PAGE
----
Eddie Witcher ’15 is using his passion for conservation biology to make a global impact this summer as an intern with the Ocean Conservancy. Working on the International Coastal Cleanup (ICC) team, Witcher is helping with the organization’s efforts to reach their goal of maintaining a healthy, thriving ocean.
“The Ocean Conservancy focuses on cleaning up the oceans and preventing more and more pollution from getting into our waterways in order to conserve biodiversity and support our health, and the health of marine life,” Witcher says. “For decades ICC has organized volunteers to remove millions of pounds of trash from our oceans and waterways.”
In an effort to combat one of the world’s most pressing issues, Witcher is stationed in Washington, D.C., but the impacts of his tasks have global consequences. As an intern for the ICC team, Witcher is helping to plan and organize the International Coastal Cleanup Day, the organization’s main event.
Witcher explains that what sets ICC’s cleanups apart from other cleanups is that everyone who cleans gets a data card and records how much trash and what type of trash they’ve collected. This, he says, results in an “item-by-item, location-by-location” ocean trash index that provides the “only global snapshot of the ocean trash littering the world’s coasts and waterways.”
The International Coastal Cleanup Day will take place this year on Saturday, Sept. 20 when thousands of volunteers worldwide will gather to participate in coastal cleanups at various locations across the country and around the world. Witcher says he plans to travel back to D.C. for the local cleanup at Anacostia Park to help with the event and participate in the cleanup.
Witcher’s main contributions to the event include communicating with ICC’s volunteer coordinators in each U.S. state, as well as in 100 other countries worldwide.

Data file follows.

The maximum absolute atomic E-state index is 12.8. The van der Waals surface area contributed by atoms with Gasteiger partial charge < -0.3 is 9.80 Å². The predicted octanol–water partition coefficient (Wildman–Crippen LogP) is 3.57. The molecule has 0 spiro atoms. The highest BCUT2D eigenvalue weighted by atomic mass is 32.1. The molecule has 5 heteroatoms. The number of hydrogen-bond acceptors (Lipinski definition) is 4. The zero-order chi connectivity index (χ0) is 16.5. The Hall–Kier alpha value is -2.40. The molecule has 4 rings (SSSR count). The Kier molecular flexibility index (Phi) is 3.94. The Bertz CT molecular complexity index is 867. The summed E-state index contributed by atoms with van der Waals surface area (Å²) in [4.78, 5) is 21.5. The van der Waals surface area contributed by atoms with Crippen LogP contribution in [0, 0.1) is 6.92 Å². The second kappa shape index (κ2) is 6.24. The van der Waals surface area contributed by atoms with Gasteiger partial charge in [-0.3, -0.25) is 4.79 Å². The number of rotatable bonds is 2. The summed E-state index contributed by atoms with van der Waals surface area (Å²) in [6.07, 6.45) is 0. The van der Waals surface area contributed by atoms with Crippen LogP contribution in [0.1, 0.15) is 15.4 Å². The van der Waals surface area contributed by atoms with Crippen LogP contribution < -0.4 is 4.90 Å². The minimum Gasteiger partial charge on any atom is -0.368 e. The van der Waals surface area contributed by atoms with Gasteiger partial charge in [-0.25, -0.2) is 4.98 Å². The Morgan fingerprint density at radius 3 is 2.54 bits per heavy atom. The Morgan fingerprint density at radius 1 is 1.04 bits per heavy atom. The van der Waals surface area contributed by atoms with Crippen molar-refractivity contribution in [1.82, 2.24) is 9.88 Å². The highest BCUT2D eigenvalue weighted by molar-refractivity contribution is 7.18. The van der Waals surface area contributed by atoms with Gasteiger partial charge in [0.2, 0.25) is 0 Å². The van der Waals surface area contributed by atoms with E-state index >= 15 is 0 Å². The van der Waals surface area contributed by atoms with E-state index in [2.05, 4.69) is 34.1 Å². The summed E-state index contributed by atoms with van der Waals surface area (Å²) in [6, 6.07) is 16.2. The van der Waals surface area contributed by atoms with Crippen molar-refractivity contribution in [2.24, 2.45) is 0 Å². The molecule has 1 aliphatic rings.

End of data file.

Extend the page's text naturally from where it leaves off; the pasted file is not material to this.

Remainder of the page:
Another aspect of Witcher’s internship is conducting research on how marine debris impacts specific marine wildlife, such as sea turtles, whales and dolphins. The information he finds will be used on a mobile app that the Ocean Conservancy is currently in the process of developing.
A biology major, Witcher says that not only were his courses – like aquatic biology and conservation biology – helpful in preparing for the internship, but also that the HWS alum network played an instrumental role in helping him discover the opportunity to intern with the Ocean Conservancy.
“Networking with alums and asking advice for help on landing an internship was really helpful,” says Witcher, who found the internship with the help of recent alum Nelle Crossen ’13. “Nelle told me about the Ocean Conservancy and I liked what I heard so I sent in my resume and a cover letter and after an interview I was hired.”
Though Witcher plans to pursue a graduate degree in zoology or wildlife biology after HWS, his internship this summer is giving him the experience that will help him excel when it comes time to enter the workforce.
“The biggest thing I have gained from this internship is the experience of working in an office setting,” Witcher says. “It’s also showed me a whole new perspective on what type of careers are out there for biology majors.”
In the photo above, Eddie Witcher ’15 poses with alum Nelle Crossen ’13 at the Ocean Conservancy in Washington, D.C., where Witcher interned this summer. Crossen helped Witcher land his internship with the International Coastal Cleanup Team.